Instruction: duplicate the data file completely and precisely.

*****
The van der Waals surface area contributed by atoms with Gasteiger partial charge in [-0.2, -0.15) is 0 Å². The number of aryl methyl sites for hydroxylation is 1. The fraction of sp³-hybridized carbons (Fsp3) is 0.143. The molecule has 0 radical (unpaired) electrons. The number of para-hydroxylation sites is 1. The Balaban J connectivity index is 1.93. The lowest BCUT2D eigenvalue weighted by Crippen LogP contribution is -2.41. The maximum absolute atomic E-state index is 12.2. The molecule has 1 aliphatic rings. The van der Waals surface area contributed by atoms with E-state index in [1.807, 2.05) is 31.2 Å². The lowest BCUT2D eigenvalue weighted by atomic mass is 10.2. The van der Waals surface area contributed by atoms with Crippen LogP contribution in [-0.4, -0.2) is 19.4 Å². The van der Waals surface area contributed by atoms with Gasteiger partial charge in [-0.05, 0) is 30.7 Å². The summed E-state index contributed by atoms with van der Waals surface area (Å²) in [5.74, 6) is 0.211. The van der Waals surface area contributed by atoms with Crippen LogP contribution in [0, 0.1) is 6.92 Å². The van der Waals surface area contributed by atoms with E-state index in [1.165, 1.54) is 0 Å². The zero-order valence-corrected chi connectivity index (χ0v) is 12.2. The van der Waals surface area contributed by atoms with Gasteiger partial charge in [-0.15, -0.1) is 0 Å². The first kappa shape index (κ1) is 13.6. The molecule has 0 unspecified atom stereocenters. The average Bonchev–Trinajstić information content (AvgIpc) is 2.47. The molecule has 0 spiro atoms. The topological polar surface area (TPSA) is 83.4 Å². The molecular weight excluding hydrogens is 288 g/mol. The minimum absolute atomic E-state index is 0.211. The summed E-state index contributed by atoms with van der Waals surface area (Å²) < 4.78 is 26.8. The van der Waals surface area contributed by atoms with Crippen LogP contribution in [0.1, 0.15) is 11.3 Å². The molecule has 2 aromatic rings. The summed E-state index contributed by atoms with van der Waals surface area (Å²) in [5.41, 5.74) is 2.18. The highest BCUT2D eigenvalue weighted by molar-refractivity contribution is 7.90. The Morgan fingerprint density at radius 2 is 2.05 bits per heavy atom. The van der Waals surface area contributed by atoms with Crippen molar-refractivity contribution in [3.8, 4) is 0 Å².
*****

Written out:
The van der Waals surface area contributed by atoms with Gasteiger partial charge in [-0.2, -0.15) is 0 Å². The number of aryl methyl sites for hydroxylation is 1. The fraction of sp³-hybridized carbons (Fsp3) is 0.143. The molecule has 0 radical (unpaired) electrons. The number of para-hydroxylation sites is 1. The Balaban J connectivity index is 1.93. The lowest BCUT2D eigenvalue weighted by Crippen LogP contribution is -2.41. The maximum absolute atomic E-state index is 12.2. The molecule has 1 aliphatic rings. The van der Waals surface area contributed by atoms with E-state index in [1.807, 2.05) is 31.2 Å². The lowest BCUT2D eigenvalue weighted by atomic mass is 10.2. The van der Waals surface area contributed by atoms with Crippen LogP contribution in [-0.4, -0.2) is 19.4 Å². The van der Waals surface area contributed by atoms with Gasteiger partial charge in [-0.05, 0) is 30.7 Å². The summed E-state index contributed by atoms with van der Waals surface area (Å²) in [5.74, 6) is 0.211. The van der Waals surface area contributed by atoms with Crippen LogP contribution in [0, 0.1) is 6.92 Å². The van der Waals surface area contributed by atoms with E-state index in [1.165, 1.54) is 0 Å². The zero-order valence-corrected chi connectivity index (χ0v) is 12.2. The van der Waals surface area contributed by atoms with Gasteiger partial charge in [-0.15, -0.1) is 0 Å². The first kappa shape index (κ1) is 13.6. The molecule has 0 unspecified atom stereocenters. The average Bonchev–Trinajstić information content (AvgIpc) is 2.47. The molecule has 0 spiro atoms. The topological polar surface area (TPSA) is 83.4 Å². The molecular weight excluding hydrogens is 288 g/mol. The minimum absolute atomic E-state index is 0.211. The summed E-state index contributed by atoms with van der Waals surface area (Å²) < 4.78 is 26.8. The van der Waals surface area contributed by atoms with Crippen LogP contribution in [0.1, 0.15) is 11.3 Å². The molecule has 2 aromatic rings. The summed E-state index contributed by atoms with van der Waals surface area (Å²) in [5.41, 5.74) is 2.18. The highest BCUT2D eigenvalue weighted by molar-refractivity contribution is 7.90. The Morgan fingerprint density at radius 2 is 2.05 bits per heavy atom. The van der Waals surface area contributed by atoms with Crippen molar-refractivity contribution in [3.8, 4) is 0 Å².